The prevalence of female pronouns — she, her, hers, herself — in American books could be used to track the changing status of women in the 20th century, according to a new study, which found the he/she ratio after the late 1960s mirrored advances in gender equality.
Jean Twenge, a psychology professor at San Diego State University, and her colleagues analyzed more than a million books on Google's Ngram Viewer for the use of gendered pronouns published between 1900 and 2008.
For every "she" found in this sample between 1900 and 1945, there were about 3.5 "hes." The gap then grew during the post-World War II era, increasing to a male-to-female ratio of about 4.5 to 1. But the use of female pronouns in books began rising in the late 1960s. By the mid-1970s, the male-to-female ratio of pronouns in American books dropped to 3 to 1. And by the 2000s, it was 2 to 1. The researchers believe these changes occurred in step with rapid advances in gender equality — evident in other factors such as more education and more participation in the labor force — starting in the late 1960s.
"These trends in language quantify one of the largest, and most rapid, cultural changes ever observed: The incredible increase in women's status since the late 1960s in the U.S.," Twenge said in a statement from Springer, which published the research in its journal Sex Roles."Gender equality is the clear upside of the cultural movement toward individualism in the U.S., and books reflect this movement toward equality. That's exciting because it shows how we can document social change."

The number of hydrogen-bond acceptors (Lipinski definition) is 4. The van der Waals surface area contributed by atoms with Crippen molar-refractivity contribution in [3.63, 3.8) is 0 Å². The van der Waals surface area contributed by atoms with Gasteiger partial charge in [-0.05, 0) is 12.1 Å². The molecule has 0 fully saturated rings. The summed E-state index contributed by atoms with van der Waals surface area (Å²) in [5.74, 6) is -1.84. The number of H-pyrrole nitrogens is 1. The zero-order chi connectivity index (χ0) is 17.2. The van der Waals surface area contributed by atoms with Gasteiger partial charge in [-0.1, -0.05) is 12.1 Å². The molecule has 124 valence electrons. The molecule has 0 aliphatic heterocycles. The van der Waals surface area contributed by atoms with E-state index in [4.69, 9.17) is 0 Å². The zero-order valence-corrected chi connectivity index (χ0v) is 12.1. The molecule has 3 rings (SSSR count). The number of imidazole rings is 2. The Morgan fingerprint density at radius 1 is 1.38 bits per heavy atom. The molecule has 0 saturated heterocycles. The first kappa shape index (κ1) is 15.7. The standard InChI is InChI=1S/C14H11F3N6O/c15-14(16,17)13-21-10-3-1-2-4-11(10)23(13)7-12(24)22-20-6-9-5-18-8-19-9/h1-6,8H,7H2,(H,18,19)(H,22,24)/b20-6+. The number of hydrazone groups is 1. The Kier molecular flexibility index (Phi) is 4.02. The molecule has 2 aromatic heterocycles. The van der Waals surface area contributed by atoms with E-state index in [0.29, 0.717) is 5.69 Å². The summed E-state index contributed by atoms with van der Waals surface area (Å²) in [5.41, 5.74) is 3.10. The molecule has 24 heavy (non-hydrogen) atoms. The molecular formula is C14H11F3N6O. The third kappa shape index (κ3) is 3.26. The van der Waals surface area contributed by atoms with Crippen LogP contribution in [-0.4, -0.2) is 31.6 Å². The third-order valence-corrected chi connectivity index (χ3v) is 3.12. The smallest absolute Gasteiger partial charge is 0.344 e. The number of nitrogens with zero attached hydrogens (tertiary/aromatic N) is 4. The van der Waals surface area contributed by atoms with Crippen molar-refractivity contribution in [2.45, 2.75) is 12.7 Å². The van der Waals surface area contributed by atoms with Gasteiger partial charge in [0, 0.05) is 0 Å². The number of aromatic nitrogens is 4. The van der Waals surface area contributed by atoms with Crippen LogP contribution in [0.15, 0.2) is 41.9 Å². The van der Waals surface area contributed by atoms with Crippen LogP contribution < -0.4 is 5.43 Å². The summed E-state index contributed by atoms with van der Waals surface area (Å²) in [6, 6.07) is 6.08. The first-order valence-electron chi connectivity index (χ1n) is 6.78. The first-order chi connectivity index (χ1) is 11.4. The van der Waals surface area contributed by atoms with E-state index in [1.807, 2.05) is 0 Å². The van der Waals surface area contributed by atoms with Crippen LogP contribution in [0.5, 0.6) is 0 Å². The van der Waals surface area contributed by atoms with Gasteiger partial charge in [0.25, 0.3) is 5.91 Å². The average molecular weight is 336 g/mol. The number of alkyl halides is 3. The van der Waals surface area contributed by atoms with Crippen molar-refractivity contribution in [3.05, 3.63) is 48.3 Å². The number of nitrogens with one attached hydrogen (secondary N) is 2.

The researchers pointed to a few possible reasons for this correlation. Authors might have used the universal "he" as a default pronoun during periods when women's status was lower, the researchers wrote in their paper. Meanwhile, authors in eras with increased gender equality might have switched between "he" and "she" or used constructions like "he/she" and "he or she." They also might have included more female topics or characters in their books.
This isn't the first study to look at the link between language and equality. Past research found that languages across the globe in which nouns are given male or female status are linked to gender inequality. Surprisingly, that study, detailed in a 2012 issue of the journal Sex Roles, found that languages with no gender ("he" and "she" are represented by the same word) had the most gender inequality, perhaps because people automatically categorize gender-neutral references as male.
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